BNL awards the Discovery Art Prize annually to two local high school seniors for artwork best exhibiting the spirit of “Discovery.” The BNL Art Society chooses the winners from artworks exhibited at a show for high school seniors held by the South Bay Art Association (SBAA) each November.
The winning artworks were displayed at the annual BNL Employee Art & Crafts Show, also in November. Peter Siddons, a BNL scientist whose recent work at the National Synchrotron Light Source has authenticated a Rembrandt painting, presented the $300 prizes to Maya Cohen of Bellport High School for her photo, “Magnify,” and Makenzie Sullivan of Eastport South Manor High School for her drawing, “Charlie.”
Peter Siddons of the Photon Sciences Directorate presents BNL’s 2011 Discovery Art Prize to Maya Cohen of Bellport High School
Maya Cohen, who hopes to study at Pratt University and become a professional photographer, works now with art teacher Suzette Fandale at Bellport High School. Cohen’s extremely striking digital photograph, titled “Magnify,” was taken in the street, with Maya holding a water bead in one hand and taking the photo with the other — a feat in itself. She wanted to photograph the tree reflected in the bead, and she succeeded so well that the effect seems simple although original and technically excellent. In addition, the viewer approaches and sees that the tree appears upside down. This photo was chosen for the Discovery prize because the photographer employs the bead as a “tool” using the laws of refraction of light to look at something (the tree) and see it differently, similar to the way in which scientists use tools and the different wavelengths of synchrotron light in the National Synchrotron Light Source at BNL to make discoveries by seeing things differently.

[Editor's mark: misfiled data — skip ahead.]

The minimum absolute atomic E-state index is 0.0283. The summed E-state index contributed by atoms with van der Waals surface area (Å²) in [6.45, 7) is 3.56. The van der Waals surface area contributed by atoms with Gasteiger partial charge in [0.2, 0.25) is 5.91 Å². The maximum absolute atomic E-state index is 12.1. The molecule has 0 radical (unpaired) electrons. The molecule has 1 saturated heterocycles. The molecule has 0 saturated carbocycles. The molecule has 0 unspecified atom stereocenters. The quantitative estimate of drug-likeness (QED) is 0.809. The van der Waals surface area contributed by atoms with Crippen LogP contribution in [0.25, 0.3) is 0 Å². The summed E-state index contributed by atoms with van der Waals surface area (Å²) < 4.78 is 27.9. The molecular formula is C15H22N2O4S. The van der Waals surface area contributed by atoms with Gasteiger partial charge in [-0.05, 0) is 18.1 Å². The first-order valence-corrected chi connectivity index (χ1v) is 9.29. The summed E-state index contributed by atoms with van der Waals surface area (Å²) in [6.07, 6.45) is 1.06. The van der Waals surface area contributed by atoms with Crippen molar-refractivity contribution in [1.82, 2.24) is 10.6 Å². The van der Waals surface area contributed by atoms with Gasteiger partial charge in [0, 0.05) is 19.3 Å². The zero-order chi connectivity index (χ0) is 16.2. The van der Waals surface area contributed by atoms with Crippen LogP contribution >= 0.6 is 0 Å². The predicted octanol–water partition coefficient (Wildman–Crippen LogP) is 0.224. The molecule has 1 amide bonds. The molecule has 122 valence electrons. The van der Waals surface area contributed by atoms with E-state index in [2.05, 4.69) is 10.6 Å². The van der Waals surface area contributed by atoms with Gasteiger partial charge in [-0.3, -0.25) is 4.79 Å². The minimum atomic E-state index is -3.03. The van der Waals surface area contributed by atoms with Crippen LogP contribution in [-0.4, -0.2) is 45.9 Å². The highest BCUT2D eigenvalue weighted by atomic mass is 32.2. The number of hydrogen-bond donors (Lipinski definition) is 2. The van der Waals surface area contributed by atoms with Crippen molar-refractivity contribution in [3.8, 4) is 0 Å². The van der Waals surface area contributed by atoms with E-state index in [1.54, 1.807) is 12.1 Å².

Peter Siddons of the Photon Sciences Directorate presents BNL’s 2011 Discovery Art Prize to Makenzie Sullivan of Eastport South Manor High School
Makenzie Sullivan, whose art teacher at Eastport South Manor High School is Greg Barbara, plans to continue in art as a career. Right now she is applying to several schools, including Brown University. Her superb pencil drawing titled “Charlie” shows a young man half seated who seems suddenly to have seen or realized something that caught his attention. Charlie is brilliantly drawn and seems alive. The artist has skillfully focused the viewer’s attention on the subject’s alert, questioning expression — so intent that you feel he is about to move to check out what he had just noticed. When scientists observe an unusual event or unexpected data in their research, they immediately probe further and sometimes, they make a discovery. This drawing was chosen as a Discovery prize winner because Charlie’s compelling expression of being about to investigate something can be thought of as symbolizing this step in the scientific discovery process.
2011-2762 INT/EXT | Media & Communications Office
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